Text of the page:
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My Recovery Story - Jordan Mills

Updated: Aug 24, 2022

My name is Jordan Mills and I am a recovered alcoholic and drug addict. I have not been cured, rather, I have recovered from a hopeless state of mind and body which resulted from the progressive and fatal disease of my alcoholism and drug addiction.

My whole life, I have always felt different than and separate from others. I struggled academically and socially. My home life was not ideal, either. I grew up in an alcoholic home. I watched my mother drink herself to sleep every day. She attempted suicide on more than one occasion. I always wondered what drove her to drink the way she did. My family had a certain reputation growing up, and most parents wouldn’t let their kids hang out with me or come over to our home. I already felt different, so others telling me that there was something different about me did not help matters. I remember thinking, “Why can’t I just have a family like theirs?” or “Why can’t I just be like him?” I wanted to be anything other than who I was.

Looking back, I see the growing importance changing the way that I felt had become in my life. When I was 13, I met a kid in group therapy, and we later became friends. I tried pot for the first time with him, not because I wanted to get high, but because I wanted him to like me. I wanted to feel accepted. However, I didn’t realize what I had set in motion. I rebelled from that point forward. When I was in 8th grade, we moved to a new town. Having to start over in a new town was not easy for me. I sought an escape from reality and began to drink alone in my room. Trouble came soon thereafter. I drunk and drugged, stole cars, manipulated others, and destroyed my family home among other things. I barely managed to make it out of high school alive, nevertheless with a diploma.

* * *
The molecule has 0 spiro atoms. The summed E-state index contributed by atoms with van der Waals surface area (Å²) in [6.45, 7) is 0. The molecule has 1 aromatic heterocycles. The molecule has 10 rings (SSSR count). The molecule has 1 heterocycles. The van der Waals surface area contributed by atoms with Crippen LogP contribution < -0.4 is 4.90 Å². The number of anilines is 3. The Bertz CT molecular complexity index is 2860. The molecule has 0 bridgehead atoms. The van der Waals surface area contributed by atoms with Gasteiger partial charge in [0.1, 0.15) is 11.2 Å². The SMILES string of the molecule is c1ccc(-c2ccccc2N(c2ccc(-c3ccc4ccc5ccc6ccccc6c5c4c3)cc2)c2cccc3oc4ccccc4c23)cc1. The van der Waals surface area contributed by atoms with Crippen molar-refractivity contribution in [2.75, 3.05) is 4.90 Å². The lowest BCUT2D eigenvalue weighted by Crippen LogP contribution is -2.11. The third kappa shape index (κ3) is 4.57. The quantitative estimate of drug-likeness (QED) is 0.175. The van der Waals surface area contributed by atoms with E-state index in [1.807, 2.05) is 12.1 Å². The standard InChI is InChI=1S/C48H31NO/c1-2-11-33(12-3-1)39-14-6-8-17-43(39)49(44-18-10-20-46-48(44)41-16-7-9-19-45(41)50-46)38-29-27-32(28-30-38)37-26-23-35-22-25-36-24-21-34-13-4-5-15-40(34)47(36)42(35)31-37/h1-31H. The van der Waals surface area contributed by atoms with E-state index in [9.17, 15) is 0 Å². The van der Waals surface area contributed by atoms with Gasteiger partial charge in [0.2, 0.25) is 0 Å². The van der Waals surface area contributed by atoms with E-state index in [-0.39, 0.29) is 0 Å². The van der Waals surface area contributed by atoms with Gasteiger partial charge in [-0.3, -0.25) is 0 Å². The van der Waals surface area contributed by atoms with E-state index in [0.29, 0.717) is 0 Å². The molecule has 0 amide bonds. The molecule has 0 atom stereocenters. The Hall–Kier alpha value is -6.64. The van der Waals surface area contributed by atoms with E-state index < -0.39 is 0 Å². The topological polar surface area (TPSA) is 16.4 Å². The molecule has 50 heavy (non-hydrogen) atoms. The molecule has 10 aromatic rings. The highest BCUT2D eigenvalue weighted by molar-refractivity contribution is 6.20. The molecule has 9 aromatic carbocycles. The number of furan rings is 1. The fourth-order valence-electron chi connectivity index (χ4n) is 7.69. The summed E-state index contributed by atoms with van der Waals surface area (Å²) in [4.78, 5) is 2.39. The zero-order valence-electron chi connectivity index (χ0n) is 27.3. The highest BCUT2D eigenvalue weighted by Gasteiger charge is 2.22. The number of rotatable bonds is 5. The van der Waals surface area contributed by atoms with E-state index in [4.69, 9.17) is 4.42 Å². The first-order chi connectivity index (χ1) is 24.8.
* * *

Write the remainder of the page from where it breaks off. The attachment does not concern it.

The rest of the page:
I went to college, not for an education, but to start over where no one knew me. I was introduced to OxyContin within a few weeks of being at college. Similar to past experiences, I did not do OxyContin to get high. I wanted to feel a part of and accepted. Once I experienced what this drug did for me internally, I began to chase it with the desperation of a drowning man until it brought me to my knees. My addiction took a turn for the worse and led me to a deep, dark place. Heroin soon became my one and only. Whatever it asked of me, I gave – family, loved ones, jobs, everything I had externally and internally. It became my master in every way.

In 2011, my mother passed away from a drug overdose. This was not enough for me to stop using and drinking. Her passing just provided me the ammunition and justification to drink and use more. I found myself alone in a dark place with no friends, no family, no money, and no hope whatsoever. I woke up the morning of December 28th, 2012 and finished the last bit of drugs and alcohol I had. However, this time they didn’t work. The usual sense of ease and comfort that was my solution to life’s problems failed me. I was scared.

I sat down and thought about my life. I looked at the wreck I made of my home in disgust. My father hadn’t called to check on me in weeks. This time, I made the call and surrendered. I said I would go anywhere or do anything. I just couldn’t go on like I had been anymore. I then agreed to get treatment in Manor, Texas. I felt relief in that moment knowing I was going to get some help, which I genuinely wanted for the first time. I agreed to go to any lengths for my recovery. I met men who showed me the truth about myself. They had what I wanted. I never had any role models growing up or anyone I really looked up to, except for my older brother Steven. I met a man named Greg F., and he asked me if I was ready to get sober. I was. He was my mentor for the first 5 months of my sobriety, and I looked up to him and trusted him. I wanted to have the same quality of life that I saw in him and the other men that were around me on a daily basis. I jumped in the middle of the fellowship. I followed directions, and I never looked back. I abandoned all of my old ideas, attitudes, and thoughts. I was granted the gift of desperation, and I am forever grateful for the men who carried the message to me.

I have been sober a few years now, and my whole attitude and outlook on life has been revolutionized. I have a host of new friends. My family is back in my life, and they’re in my corner cheering me on. I am accountable to my employer and friends. I spend most of my time working, and in my free time I enjoy carrying a message of depth and weight to men like myself who are trying to get well and have no hope. My job in recovery is to point a light down the tunnel and show a way out. This is the bright spot of my life today. I look forward to what’s in store and continue to trudge the road of happy destiny. May god bless you and keep you until then.

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